Given the current global volatility, how should IP strategies adapt?
To answer this question, it is important to assess what businesses are doing to adapt to the current environment and how this will affect IP strategies. We see many businesses accelerating the shift to e-commerce, for whom digital transformation strategies are the key drivers of change. Others are doubling down on their core services, stripping their business back to what they do best. We see some businesses driven entirely by a balance-sheet objective, reducing their exposure wherever possible in readiness for what is to come. At the other end of the scale are businesses less exposed to risk who may see the current environment as an opportunity to invest, scale and consolidate. How IP strategies adapt to enable businesses to win in these different scenarios is obviously the critical question. There are, however, three simple follow-up questions that we can ask that define whether the IP strategy can adapt successfully, regardless of the business context:
- Do those responsible for IP strategy understand the business context and have the data and information they need? This is about ensuring that people have the right knowledge.
- Do those responsible for IP strategy have the capability to effect change in the organisation and at the speed required? This is about capability, both at an individual and organisational level.
- Does the organisation have the necessary systems and processes in place to manage and measure the impact of any change to IP strategy? This is about ensuring things happen efficiently, effectively and in a sustainable way.
The best IP strategies address all three of these questions positively.
What do you see as the main challenges facing IP law firms in the current climate?
Paradoxically, the biggest challenge is an innovation one. I do not see enough innovation in the industry of IP practitioners despite the fact that our purpose is to enable clients to innovate and take risks. The current climate will only exacerbate that weakness. The roots of this problem lie in issues of culture, identity and structure. Our profession is entangled with and enabled by the law. We must somehow learn how to break free from that entanglement if we are to unlock real IP value for clients. I see businesses innovating in this direction, changing structures, elevating different non-legal capabilities and investing into disruptive technology solutions, which I applaud them for. Ultimately, that is what our clients need from us.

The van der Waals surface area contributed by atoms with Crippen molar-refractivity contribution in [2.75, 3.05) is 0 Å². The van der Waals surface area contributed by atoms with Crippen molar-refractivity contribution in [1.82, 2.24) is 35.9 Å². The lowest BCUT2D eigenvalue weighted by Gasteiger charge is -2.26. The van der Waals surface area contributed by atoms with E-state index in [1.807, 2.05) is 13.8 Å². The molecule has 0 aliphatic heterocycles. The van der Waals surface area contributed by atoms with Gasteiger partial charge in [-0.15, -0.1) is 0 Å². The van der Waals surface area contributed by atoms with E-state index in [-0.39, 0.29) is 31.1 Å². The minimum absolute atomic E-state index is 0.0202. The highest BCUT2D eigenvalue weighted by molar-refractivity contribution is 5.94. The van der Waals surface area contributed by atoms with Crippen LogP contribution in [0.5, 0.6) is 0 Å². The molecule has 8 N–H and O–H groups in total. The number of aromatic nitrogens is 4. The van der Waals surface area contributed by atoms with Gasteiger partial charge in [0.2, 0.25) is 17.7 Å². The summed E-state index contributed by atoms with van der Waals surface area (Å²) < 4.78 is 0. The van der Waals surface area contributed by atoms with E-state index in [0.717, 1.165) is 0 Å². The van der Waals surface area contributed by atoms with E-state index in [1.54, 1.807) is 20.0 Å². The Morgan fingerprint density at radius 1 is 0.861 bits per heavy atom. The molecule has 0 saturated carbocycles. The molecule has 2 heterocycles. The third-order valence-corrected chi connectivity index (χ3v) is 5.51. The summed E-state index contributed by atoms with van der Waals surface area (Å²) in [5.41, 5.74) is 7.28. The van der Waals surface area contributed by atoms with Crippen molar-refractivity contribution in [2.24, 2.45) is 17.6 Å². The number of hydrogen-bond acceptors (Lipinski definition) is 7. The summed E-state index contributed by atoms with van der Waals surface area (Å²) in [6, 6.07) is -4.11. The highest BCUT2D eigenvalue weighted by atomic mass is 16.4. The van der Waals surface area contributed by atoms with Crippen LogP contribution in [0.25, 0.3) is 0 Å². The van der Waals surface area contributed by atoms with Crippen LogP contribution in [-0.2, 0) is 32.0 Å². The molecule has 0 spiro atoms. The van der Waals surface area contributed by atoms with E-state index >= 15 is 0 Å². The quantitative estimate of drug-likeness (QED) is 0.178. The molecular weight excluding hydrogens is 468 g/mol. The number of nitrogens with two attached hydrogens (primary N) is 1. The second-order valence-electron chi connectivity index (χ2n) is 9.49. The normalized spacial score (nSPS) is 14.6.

How do you manage expectations and maintain close working relationships with clients when the stakes are so high?
At times like this, it is crucial that we do not expect our people to operate with clients in one way only. Instead, we must be very open and transparent with clients about what we can and cannot do. This is a two-way communication process. It is equally critical that we ensure that our people are being incentivised and supported in a way that enables them to respond flexibly to clients’ needs. If incentives and targets do not align to the need for flexibility and agility when responding to client needs, then the relationship will soon deteriorate.
Which region do you see undergoing the most change in terms of IP systems and what can we learn from their experience?
The obvious answers to this question would be Europe with the arrival of the UPC, China’s experiment of implementing a global IP system with Chinese characteristics, or the deregulation and consolidation of providers taking place in Australasia and the United Kingdom. However, I am going to pick the Association of Southeast Asian Nations as the region we should all be learning from, from an IP perspective. It is a region of almost 700 million people and is forecast to grow at the highest rate of any major trading region over the next decade. It is rapidly evolving into an effective single trading bloc, with Singapore operating as a dynamic capital for both talent and finance. The efforts that local governments are undertaking to harmonise laws, raise standards of courts and drive best practice, particularly in areas such as IP finance, are progressing largely below the radar. Watch this space.
How would you encourage your clients to measure the success of their IP portfolio over the short, medium and long term?
The key measure is whether the IP portfolio enables the business to achieve its objectives. How to measure that is the main question, particularly in volatile times when business objectives change.
Luke Minford has been Rouse’s CEO since 2013. He previously led Rouse China, the largest business within the group. Since Mr Minford took charge, the business has expanded into new markets in Asia, Europe, Middle East and Africa, and new service areas including consultancy and digital law. His experience, together with an upbringing in China, has informed his expertise, bridging the gap for business owners between the IP systems of the East and West.